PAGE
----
On taking a different route….

Working mom v. Stay at Home mom. 
Hell, working WOMAN v. Stay at Home WOMAN. 
It’s quite a choice to make, isn’t it? 

While I’ve never been a mother, I have been a woman for, well, just over 33 years now. And I’ve been working for 17 of those years. Like, legitimately working. Hard. I started working when I was 16 years old and haven’t stopped. I got my first corporate job when I was 20 (after I dropped out of college) and basically just kept climbing that stupid ladder from then. I’ve been an executive assistant, a contracts liaison, an insurance agent, and, most recently, sales/service for a cheese company. I’ve made very small steps in my career, but each step has been both up and forward and, for me, that’s is progress. 

During all that nonsense, I also finally completed my Bachelor’s degree, something I honestly didn’t think I’d ever do. It was hard and painful. There were plenty of tears and late nights and exhausted mornings (because I was still working full time). 

So working has become normal for me. A routine. I’ve done it for more than half my life at this point. And frankly, I like making money. I like being able to buy things and go out to dinner and have fun. 

And in one week, all of that is going to end. 

I’m “opting out.” 

I’m choosing to spend my time taking care of a husband and a home (not to mention two little doggies). Part of it is out of necessity. I’m moving to one state for only about five months before moving again to another state where we’ll be for three years. So a five month hiatus from the stress of my current life doesn’t sound all that bad. But once we get to state # 2, I’m starting to wonder whether or not I should try to get another job. I suppose those first five months will help me decide. Will I be bored? Will I feel useless? Will I want to contribute – financially, to our home, and professionally, to the world? Will I feel like I’m missing out on something? My biggest fear, however is: Will I feel like I’m taking advantage of my new husband’s career and finances? My second biggest fear is: Will I feel guilty for “wasting” my expensive, hard-earned college degree?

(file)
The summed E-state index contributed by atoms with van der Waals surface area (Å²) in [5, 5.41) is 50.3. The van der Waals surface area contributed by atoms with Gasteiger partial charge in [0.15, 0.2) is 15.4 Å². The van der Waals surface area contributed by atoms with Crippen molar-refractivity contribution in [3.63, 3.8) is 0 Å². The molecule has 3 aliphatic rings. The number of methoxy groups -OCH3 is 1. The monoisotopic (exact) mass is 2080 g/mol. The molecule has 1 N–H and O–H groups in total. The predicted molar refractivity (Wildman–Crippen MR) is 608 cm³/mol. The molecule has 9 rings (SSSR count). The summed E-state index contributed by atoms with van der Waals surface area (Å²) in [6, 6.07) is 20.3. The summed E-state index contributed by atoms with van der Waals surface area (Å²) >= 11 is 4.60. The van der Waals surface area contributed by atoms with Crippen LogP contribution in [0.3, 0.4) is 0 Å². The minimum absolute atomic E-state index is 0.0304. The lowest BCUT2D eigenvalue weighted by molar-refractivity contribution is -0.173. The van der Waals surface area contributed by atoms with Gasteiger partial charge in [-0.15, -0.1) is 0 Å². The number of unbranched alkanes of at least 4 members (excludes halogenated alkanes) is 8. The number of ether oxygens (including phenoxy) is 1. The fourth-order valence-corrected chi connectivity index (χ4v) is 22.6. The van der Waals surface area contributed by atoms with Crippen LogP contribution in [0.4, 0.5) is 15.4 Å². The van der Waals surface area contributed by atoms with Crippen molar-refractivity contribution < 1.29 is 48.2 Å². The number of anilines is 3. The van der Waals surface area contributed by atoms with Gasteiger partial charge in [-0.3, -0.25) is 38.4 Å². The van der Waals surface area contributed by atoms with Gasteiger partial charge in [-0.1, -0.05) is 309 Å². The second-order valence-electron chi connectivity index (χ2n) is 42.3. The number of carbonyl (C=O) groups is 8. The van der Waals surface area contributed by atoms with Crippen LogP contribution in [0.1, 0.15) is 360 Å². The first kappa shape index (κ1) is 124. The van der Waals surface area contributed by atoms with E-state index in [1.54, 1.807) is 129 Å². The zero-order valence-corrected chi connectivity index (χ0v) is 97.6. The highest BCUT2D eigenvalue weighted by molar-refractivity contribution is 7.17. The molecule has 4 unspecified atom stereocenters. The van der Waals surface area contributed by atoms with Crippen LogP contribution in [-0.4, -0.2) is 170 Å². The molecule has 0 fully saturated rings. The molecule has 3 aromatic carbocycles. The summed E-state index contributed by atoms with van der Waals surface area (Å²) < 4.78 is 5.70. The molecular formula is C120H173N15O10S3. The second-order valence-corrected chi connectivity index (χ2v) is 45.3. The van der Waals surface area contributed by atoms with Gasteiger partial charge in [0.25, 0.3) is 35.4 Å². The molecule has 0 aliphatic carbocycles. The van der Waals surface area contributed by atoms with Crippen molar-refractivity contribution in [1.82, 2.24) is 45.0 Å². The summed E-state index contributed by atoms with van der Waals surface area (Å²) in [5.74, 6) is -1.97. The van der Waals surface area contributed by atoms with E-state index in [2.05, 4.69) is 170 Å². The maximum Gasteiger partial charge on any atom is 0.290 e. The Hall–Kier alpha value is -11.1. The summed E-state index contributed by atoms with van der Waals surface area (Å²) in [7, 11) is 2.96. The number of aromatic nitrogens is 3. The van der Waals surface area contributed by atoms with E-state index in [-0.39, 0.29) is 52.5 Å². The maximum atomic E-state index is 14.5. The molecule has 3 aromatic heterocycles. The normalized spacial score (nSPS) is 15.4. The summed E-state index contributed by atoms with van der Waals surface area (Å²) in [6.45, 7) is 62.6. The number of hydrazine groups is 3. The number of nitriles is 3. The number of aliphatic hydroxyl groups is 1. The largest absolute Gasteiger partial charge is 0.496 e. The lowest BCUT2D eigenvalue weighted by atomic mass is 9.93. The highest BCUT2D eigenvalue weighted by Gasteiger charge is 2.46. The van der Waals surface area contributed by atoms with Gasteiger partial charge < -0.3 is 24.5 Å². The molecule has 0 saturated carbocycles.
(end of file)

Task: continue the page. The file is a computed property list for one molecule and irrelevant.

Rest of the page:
My dream job, for as long as I can remember (except for that time in high school when I was sure I was going to be in the CIA) has been to write. I want to get paid to write. More recently, that became an even more focused desire to write for Vanity Fair. If you’ve never picked up that magazine, I highly recommend that you do. The writing is brilliant. If you need some back issues to look at, I have some recommendations. It’s the perfect read for me…fashion, culture, op-ed, history. It’s everything good about magazines without being weighed down by garbage (though it is quite a heavy magazine…thank God for the iPad edition!). That’s the publication I want to write for. The reality is that it’s probably way too late for me to start trying to go for that. So I just need to find other ways to write and get paid. 

The truth is, I think I’ll love being at home. I’ve often wondered why more companies don’t offer a telecommute option, regardless of whether someone is a parent or not. I’ve found that most people are far more productive at home than they are in an office (at least, some of the time). There are fewer interruptions and, frankly, it’s nice to not have to wake up at 5:30am to take a shower and dress is business casual. Somedays, a girl just needs sweatpants, a pony tail, endless coffee, and a laptop. Talk about efficiency! It’s the lack of making money and helping our financial situation that bothers me. 

I’ve thought about volunteering to curb any potential boredom, but that’s really just working without getting paid and, as I’ve said before, I like making money. I also don’t want to work at Starbucks or a bar. Well, to qualify, I don’t want to work at some crappy dive. If I worked at a bar, it would have to be somewhere that I can be creative and not just sling beer. I want to do something that interests me. Even working part-time, I want to be challenged and intrigued. I want to contribute. 

So there you have it. “Opting out” is never going to be as easy as it sounds. There are so many variables to consider. And not one “opt out” person is like the next. 

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